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[This question is related to but not the same as this one.]

If I try to use values of certain types as boolean expressions, I get a warning. Rather than suppress the warning, I sometimes use the ternary operator (?:) to convert to a bool. Using two not operators (!!) seems to do the same thing.

Here's what I mean:

typedef long T;       // similar warning with void * or double
T t = 0;
bool b = t;           // performance warning: forcing 'long' value to 'bool'
b = t ? true : false; // ok
b = !!t;              // any different?

So, does the double-not technique really do the same thing? Is it any more or less safe than the ternary technique? Is this technique equally safe with non-integral types (e.g., with void * or double for T)?

I'm not asking if !!t is good style. I am asking if it is semantically different than t ? true : false.

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2  
When I see a line like "b = t ? true : false;" I'm always tempted to replace it with the line "b = t". There's already an implicit cast to bool, why mince semantics? –  Greg D Oct 15 '08 at 20:26
2  
as the Q says, because b=t gives a warning –  jwfearn Oct 15 '08 at 20:50
2  
interesting how many people are against !! on subjective basis. double negation is the idiomatic cast-to-bool vehicle in JavaScript, and if javascripters get it, I'd expect C++ users would too. –  just somebody Jan 12 '10 at 12:08
2  
double negation is common in most of the scripting languages stackoverflow.com/questions/524658/what-does-mean-in-ruby So, usage in a high level, understandable code(at least by writer himself) is stricly prohibited.. :) –  vprajan Mar 18 '10 at 9:24

16 Answers 16

up vote 68 down vote accepted

The argument of the ! operator and the first argument of the ternary operator are both implicitly converted to bool, so !! and ?: are IMO silly redundant decorations of the cast. I vote for

b = (t != 0);

No implicit conversions.

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3  
And readable too. –  Agnel Kurian Oct 30 '08 at 4:57

Alternatively, you can do this: bool b = (t != 0)

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4  
I always use this one because I think it most clearly expresses the intent. It's effectively what the compiler is doing in the case that generates the warning, but is explicit about it. The !! seems hacky to me. –  rmeador Oct 15 '08 at 19:52

Careful!

  • A boolean is about truth and falseness.
  • An integer is about whole numbers.

Those are very distinct concepts:

  • Truth and falseness is about deciding stuff.
  • Numbers are about counting stuff.

When bridging those concepts, it should be done explicitly. I like Dima's version best:

b = (t != 0);

That code clearly says: Compare two numbers and store the truth-value in a boolean.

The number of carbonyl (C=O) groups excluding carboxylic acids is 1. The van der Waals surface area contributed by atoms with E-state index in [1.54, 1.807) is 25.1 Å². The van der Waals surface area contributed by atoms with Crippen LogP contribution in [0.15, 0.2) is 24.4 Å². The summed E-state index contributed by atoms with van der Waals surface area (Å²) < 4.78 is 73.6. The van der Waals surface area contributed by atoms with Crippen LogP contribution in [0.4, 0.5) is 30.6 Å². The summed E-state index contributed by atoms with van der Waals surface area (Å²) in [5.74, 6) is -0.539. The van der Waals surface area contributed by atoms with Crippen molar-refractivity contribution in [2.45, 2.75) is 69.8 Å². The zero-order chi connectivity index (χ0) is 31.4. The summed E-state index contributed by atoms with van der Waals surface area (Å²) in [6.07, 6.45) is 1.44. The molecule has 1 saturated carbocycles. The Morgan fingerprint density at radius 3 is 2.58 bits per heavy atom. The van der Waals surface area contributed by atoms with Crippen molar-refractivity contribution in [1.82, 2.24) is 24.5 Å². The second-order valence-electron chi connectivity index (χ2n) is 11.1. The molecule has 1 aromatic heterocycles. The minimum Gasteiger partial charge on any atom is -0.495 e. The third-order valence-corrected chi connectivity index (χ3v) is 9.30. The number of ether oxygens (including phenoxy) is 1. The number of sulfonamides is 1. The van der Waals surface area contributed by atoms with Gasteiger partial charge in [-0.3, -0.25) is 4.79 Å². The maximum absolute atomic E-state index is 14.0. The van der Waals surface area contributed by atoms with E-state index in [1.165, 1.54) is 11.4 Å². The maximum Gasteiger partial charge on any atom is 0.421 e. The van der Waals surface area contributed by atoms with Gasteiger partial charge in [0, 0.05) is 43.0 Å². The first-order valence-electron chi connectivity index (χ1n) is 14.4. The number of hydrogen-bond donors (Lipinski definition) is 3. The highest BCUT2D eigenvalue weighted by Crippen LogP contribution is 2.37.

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All valid techniques, all will generate the same code.

Personally, I just disable the warning so I can use the cleanest syntax. Casting to a bool is not something I'm worried about doing accidentally.

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2  
Yeah, thank Microsoft for giving us warnings for clear and idiomatic C code. –  Kristopher Johnson Oct 15 '08 at 19:42
    
I do wonder what made them add the warning; someone must've been doing something really dumb... –  Mike F Oct 15 '08 at 19:45
    
maybe it has implications on certain target architectures? MS doesn't say other than the warning for normal casts and conversions is "by design" –  jwfearn Oct 15 '08 at 20:57
    
@MikeF the warning is there so the compiler can "WARN" you about something you might not be intending to do. disabling the warning might be "clean" but might result to typos or unintented errors. (like passing a long to a function that wanted a bool?) –  moogs Oct 16 '08 at 3:20
    
I recently saw a piece of code that intended to compare two pointers, but in fact the pointers were implicitly cast into bool, so you may guess it did not work very well. I am against blanket disabling of warnings unless there is a compiler bug involved (as was the case with some VC++ 6.0 warnings) –  Gorpik Oct 16 '08 at 7:49

I would not use:

bool b = !!T;

That is the least readable way (and thus the hardest to maintain)

The others depend on the situation.
If you are converting to use in a bool expression only.

bool b = t? true: false;
if (b)
{
    doSomething();
}

Then I would let the language do it for you:

if (T)
{
    doSomething();
}

If you are actually storing a boolean value. Then first I would wonder why you have a long in the first places that requires the cast. Assuming you need the long and the bool value I would consider all the following depending on the situation.

bool  b = T?true:false;          // Short and too the point.
                                 // But not everybody groks this especially beginners.
bool  b = (T != 0);              // Gives the exact meaning of what you want to do.
bool  b = static_cast<bool>(T);  // Implies that T has no semantic meaning
                                 // except as a bool in this context.

Summary: Use what provides the most meaning for the context you are in.
Try and make it obvious what you are doing

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the "let the language do it" (aka 'usual conversions') is what generates the warning. an example of when this might be necessary: struct C { void * hdl; void * get_hdl() { return hdl; } bool has_hdl() const { return hdl ? true : false; } –  jwfearn Oct 15 '08 at 20:16